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    STUDIA PHILOLOGIA - Ediţia nr.4 din 2018  
  Articol:   INTRODUCTION.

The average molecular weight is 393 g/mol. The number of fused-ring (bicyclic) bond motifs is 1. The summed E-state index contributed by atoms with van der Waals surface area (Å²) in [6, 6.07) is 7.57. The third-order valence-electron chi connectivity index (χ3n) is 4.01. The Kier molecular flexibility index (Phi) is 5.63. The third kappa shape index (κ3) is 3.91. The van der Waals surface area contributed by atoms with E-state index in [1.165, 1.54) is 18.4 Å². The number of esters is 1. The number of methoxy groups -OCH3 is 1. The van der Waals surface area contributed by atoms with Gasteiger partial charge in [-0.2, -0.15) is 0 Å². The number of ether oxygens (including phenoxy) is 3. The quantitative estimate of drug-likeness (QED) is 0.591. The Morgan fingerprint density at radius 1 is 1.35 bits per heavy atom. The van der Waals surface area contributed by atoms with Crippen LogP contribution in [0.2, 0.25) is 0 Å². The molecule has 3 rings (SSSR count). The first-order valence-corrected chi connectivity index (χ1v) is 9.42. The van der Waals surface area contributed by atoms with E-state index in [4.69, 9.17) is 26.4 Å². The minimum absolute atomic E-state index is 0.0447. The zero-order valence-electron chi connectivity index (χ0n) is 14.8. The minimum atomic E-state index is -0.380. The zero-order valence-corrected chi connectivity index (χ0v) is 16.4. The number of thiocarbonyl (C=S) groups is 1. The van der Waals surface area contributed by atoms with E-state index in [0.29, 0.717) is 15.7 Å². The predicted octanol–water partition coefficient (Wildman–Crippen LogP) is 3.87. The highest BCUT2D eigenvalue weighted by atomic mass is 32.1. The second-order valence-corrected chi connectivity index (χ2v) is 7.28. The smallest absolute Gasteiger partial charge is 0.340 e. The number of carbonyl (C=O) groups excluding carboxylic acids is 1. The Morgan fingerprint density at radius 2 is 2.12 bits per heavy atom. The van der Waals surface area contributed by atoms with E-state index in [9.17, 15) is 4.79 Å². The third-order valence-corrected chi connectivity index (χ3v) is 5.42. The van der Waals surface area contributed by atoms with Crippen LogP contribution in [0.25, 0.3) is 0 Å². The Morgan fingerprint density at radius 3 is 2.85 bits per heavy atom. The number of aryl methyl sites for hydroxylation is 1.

Rezumat:  In an essay mapping the space of poetic imagination, Seamus Heaney, Irish Laureate of the 1995 Nobel Prize in Literature, reinforces the Joycean notion that the clarity of individual artistic vision may depend on one’s (self)reflexive displacement from one’s cultural roots, whose creative energies can best be tapped from a distant vantage point, situated on “the viewing deck of Europe” (Heaney 2012, 19). Echoing Stephen Dedalus’s diary notation in The Portrait of the Artist as a Young Man, which condenses the idea that Irishness is inescapably both a pole of departure and a horizon of expectation for the exilic artist, Heaney’s title – “Mossbawn via Mantua. Ireland in/and Europe: cross-currents and exchanges” – juxtaposes the birthplaces of the ancient poet Virgil and his own, showing the significance of cultural translation, with its logic of de- and refamiliarisation, for re-envisaging one’s poetic identity through the unexpected lens of otherness. As Heaney says, “the Irish home ground can be reviewed in the light of certain European perspectives – classical, medieval, and modern. These planes of regard allow us to get a closer view of that ground by standing back from it and help to establish a different focus, a more revealing angle of vision” (2012, 19). “From Mossbawn via Mantua” could, indeed, be seen, as an apology of translation, which can activate the imagination by ferrying the poetic self into the “home grounds” of others, or into a multiplicity of linguistic homelands other than his own. The “shortest route from self to self is through the other”, as Richard Kearney shows, pointing out the ontological dimension of translation, which refers to how one conveys one’s identity to others or, to come closer to Heaney’s sense, to how one comes to understand one’s identity via others (2004, xii-xv). In Heaney’s case, one route of passage from European to Irish destinations, one avenue of translation back to Mossbawn is that of a detour via the poetry of the Romanian Marin Sorescu, whom he locates in a so-called province of the Hyperboreans, “inhabited by different twentieth-century poets of Russia and Eastern Europe, poets who helped me make sense of my own situation in the turbulent Ireland of the 1970s and 80s” (2012, 21).  
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